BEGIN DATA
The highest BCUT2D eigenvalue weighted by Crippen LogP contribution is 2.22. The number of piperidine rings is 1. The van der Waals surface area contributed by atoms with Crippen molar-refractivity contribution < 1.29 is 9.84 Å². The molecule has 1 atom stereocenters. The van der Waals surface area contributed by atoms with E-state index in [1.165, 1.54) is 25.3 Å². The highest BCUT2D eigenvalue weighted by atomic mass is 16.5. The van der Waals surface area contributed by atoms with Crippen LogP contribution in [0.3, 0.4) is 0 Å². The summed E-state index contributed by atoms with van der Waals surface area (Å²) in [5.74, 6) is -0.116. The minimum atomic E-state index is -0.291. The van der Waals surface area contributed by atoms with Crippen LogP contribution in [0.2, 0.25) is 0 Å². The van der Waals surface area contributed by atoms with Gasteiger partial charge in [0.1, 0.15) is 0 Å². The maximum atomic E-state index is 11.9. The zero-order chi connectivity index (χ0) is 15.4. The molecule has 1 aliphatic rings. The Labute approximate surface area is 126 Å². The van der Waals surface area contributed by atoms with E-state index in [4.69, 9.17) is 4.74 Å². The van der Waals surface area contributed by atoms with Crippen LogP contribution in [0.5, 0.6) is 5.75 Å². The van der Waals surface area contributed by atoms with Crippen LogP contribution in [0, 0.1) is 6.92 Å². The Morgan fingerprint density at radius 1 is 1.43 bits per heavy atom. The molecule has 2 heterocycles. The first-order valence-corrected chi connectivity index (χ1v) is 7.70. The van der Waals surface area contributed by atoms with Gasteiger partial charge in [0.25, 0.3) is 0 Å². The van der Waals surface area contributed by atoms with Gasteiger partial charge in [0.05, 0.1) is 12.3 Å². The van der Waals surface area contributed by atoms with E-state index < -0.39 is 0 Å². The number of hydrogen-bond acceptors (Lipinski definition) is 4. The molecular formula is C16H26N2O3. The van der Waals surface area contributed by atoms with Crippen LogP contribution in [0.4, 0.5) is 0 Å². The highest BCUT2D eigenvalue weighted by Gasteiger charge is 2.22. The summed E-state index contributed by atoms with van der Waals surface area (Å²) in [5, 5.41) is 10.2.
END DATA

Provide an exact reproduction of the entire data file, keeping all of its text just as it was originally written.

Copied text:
The highest BCUT2D eigenvalue weighted by Crippen LogP contribution is 2.22. The number of piperidine rings is 1. The van der Waals surface area contributed by atoms with Crippen molar-refractivity contribution < 1.29 is 9.84 Å². The molecule has 1 atom stereocenters. The van der Waals surface area contributed by atoms with E-state index in [1.165, 1.54) is 25.3 Å². The highest BCUT2D eigenvalue weighted by atomic mass is 16.5. The van der Waals surface area contributed by atoms with Crippen LogP contribution in [0.3, 0.4) is 0 Å². The summed E-state index contributed by atoms with van der Waals surface area (Å²) in [5.74, 6) is -0.116. The minimum atomic E-state index is -0.291. The van der Waals surface area contributed by atoms with Crippen LogP contribution in [0.2, 0.25) is 0 Å². The van der Waals surface area contributed by atoms with Gasteiger partial charge in [0.1, 0.15) is 0 Å². The maximum atomic E-state index is 11.9. The zero-order chi connectivity index (χ0) is 15.4. The molecule has 1 aliphatic rings. The Labute approximate surface area is 126 Å². The van der Waals surface area contributed by atoms with E-state index in [4.69, 9.17) is 4.74 Å². The van der Waals surface area contributed by atoms with Crippen LogP contribution in [0.5, 0.6) is 5.75 Å². The van der Waals surface area contributed by atoms with Crippen LogP contribution in [0, 0.1) is 6.92 Å². The Morgan fingerprint density at radius 1 is 1.43 bits per heavy atom. The molecule has 2 heterocycles. The first-order valence-corrected chi connectivity index (χ1v) is 7.70. The van der Waals surface area contributed by atoms with Gasteiger partial charge in [0.25, 0.3) is 0 Å². The van der Waals surface area contributed by atoms with Gasteiger partial charge in [0.05, 0.1) is 12.3 Å². The van der Waals surface area contributed by atoms with E-state index < -0.39 is 0 Å². The number of hydrogen-bond acceptors (Lipinski definition) is 4. The molecular formula is C16H26N2O3. The van der Waals surface area contributed by atoms with Crippen LogP contribution in [0.4, 0.5) is 0 Å². The highest BCUT2D eigenvalue weighted by Gasteiger charge is 2.22. The summed E-state index contributed by atoms with van der Waals surface area (Å²) in [5, 5.41) is 10.2.